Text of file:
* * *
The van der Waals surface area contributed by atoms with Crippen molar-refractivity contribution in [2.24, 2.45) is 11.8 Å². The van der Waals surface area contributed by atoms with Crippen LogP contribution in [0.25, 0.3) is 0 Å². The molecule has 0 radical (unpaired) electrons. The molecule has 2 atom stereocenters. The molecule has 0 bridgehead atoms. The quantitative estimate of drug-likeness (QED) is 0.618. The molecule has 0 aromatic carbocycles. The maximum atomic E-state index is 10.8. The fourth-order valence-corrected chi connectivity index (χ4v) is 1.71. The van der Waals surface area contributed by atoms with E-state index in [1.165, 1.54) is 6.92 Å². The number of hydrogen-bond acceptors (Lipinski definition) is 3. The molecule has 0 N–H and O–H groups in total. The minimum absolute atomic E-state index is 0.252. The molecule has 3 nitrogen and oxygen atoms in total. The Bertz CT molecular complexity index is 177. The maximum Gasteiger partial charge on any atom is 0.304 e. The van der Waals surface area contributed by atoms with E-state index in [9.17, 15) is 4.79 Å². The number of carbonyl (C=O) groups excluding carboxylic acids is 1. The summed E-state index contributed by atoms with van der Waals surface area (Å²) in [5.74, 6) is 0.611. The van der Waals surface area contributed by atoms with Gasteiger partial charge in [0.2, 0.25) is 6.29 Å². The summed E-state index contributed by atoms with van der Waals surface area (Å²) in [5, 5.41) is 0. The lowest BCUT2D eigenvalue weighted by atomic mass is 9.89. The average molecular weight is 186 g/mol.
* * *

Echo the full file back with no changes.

The van der Waals surface area contributed by atoms with Crippen molar-refractivity contribution in [2.24, 2.45) is 11.8 Å². The van der Waals surface area contributed by atoms with Crippen LogP contribution in [0.25, 0.3) is 0 Å². The molecule has 0 radical (unpaired) electrons. The molecule has 2 atom stereocenters. The molecule has 0 bridgehead atoms. The quantitative estimate of drug-likeness (QED) is 0.618. The molecule has 0 aromatic carbocycles. The maximum atomic E-state index is 10.8. The fourth-order valence-corrected chi connectivity index (χ4v) is 1.71. The van der Waals surface area contributed by atoms with E-state index in [1.165, 1.54) is 6.92 Å². The number of hydrogen-bond acceptors (Lipinski definition) is 3. The molecule has 0 N–H and O–H groups in total. The minimum absolute atomic E-state index is 0.252. The molecule has 3 nitrogen and oxygen atoms in total. The Bertz CT molecular complexity index is 177. The maximum Gasteiger partial charge on any atom is 0.304 e. The van der Waals surface area contributed by atoms with E-state index in [9.17, 15) is 4.79 Å². The number of carbonyl (C=O) groups excluding carboxylic acids is 1. The summed E-state index contributed by atoms with van der Waals surface area (Å²) in [5.74, 6) is 0.611. The van der Waals surface area contributed by atoms with Gasteiger partial charge in [0.2, 0.25) is 6.29 Å². The summed E-state index contributed by atoms with van der Waals surface area (Å²) in [5, 5.41) is 0. The lowest BCUT2D eigenvalue weighted by atomic mass is 9.89. The average molecular weight is 186 g/mol.